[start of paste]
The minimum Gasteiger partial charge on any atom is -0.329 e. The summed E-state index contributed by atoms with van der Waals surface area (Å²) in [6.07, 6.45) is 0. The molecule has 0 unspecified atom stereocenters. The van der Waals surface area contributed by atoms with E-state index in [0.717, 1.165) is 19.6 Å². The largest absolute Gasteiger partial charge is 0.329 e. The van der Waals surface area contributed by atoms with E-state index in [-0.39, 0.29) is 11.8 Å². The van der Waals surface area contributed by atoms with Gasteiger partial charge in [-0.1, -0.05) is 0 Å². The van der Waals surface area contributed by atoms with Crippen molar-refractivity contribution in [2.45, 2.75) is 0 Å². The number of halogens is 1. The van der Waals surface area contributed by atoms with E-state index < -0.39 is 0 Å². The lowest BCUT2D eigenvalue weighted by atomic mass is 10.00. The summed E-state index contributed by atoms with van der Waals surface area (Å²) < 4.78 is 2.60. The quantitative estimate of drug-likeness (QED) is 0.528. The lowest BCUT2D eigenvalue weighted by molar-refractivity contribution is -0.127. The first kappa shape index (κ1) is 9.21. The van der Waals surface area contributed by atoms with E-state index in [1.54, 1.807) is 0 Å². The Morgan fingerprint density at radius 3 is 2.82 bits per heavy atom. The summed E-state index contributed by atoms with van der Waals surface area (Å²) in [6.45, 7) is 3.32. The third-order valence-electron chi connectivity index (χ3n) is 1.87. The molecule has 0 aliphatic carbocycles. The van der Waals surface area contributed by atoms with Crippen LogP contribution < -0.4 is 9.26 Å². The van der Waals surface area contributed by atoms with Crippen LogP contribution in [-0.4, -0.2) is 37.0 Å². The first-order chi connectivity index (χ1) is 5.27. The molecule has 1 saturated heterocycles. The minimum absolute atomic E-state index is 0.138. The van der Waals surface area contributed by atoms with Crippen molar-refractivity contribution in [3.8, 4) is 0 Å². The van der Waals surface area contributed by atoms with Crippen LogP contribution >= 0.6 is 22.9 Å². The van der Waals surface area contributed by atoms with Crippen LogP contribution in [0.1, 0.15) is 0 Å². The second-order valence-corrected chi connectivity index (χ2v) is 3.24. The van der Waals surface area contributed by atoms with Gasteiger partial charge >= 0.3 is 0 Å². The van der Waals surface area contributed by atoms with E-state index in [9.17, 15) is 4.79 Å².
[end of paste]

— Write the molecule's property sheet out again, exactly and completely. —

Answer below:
The minimum Gasteiger partial charge on any atom is -0.329 e. The summed E-state index contributed by atoms with van der Waals surface area (Å²) in [6.07, 6.45) is 0. The molecule has 0 unspecified atom stereocenters. The van der Waals surface area contributed by atoms with E-state index in [0.717, 1.165) is 19.6 Å². The largest absolute Gasteiger partial charge is 0.329 e. The van der Waals surface area contributed by atoms with E-state index in [-0.39, 0.29) is 11.8 Å². The van der Waals surface area contributed by atoms with Gasteiger partial charge in [-0.1, -0.05) is 0 Å². The van der Waals surface area contributed by atoms with Crippen molar-refractivity contribution in [2.45, 2.75) is 0 Å². The number of halogens is 1. The van der Waals surface area contributed by atoms with E-state index < -0.39 is 0 Å². The lowest BCUT2D eigenvalue weighted by atomic mass is 10.00. The summed E-state index contributed by atoms with van der Waals surface area (Å²) < 4.78 is 2.60. The quantitative estimate of drug-likeness (QED) is 0.528. The lowest BCUT2D eigenvalue weighted by molar-refractivity contribution is -0.127. The first kappa shape index (κ1) is 9.21. The van der Waals surface area contributed by atoms with E-state index in [1.54, 1.807) is 0 Å². The Morgan fingerprint density at radius 3 is 2.82 bits per heavy atom. The summed E-state index contributed by atoms with van der Waals surface area (Å²) in [6.45, 7) is 3.32. The third-order valence-electron chi connectivity index (χ3n) is 1.87. The molecule has 0 aliphatic carbocycles. The van der Waals surface area contributed by atoms with Crippen LogP contribution < -0.4 is 9.26 Å². The van der Waals surface area contributed by atoms with Crippen LogP contribution in [-0.4, -0.2) is 37.0 Å². The first-order chi connectivity index (χ1) is 5.27. The molecule has 1 saturated heterocycles. The minimum absolute atomic E-state index is 0.138. The van der Waals surface area contributed by atoms with Crippen molar-refractivity contribution in [3.8, 4) is 0 Å². The van der Waals surface area contributed by atoms with Crippen LogP contribution >= 0.6 is 22.9 Å². The van der Waals surface area contributed by atoms with Crippen LogP contribution in [0.1, 0.15) is 0 Å². The second-order valence-corrected chi connectivity index (χ2v) is 3.24. The van der Waals surface area contributed by atoms with Gasteiger partial charge >= 0.3 is 0 Å². The van der Waals surface area contributed by atoms with E-state index in [9.17, 15) is 4.79 Å².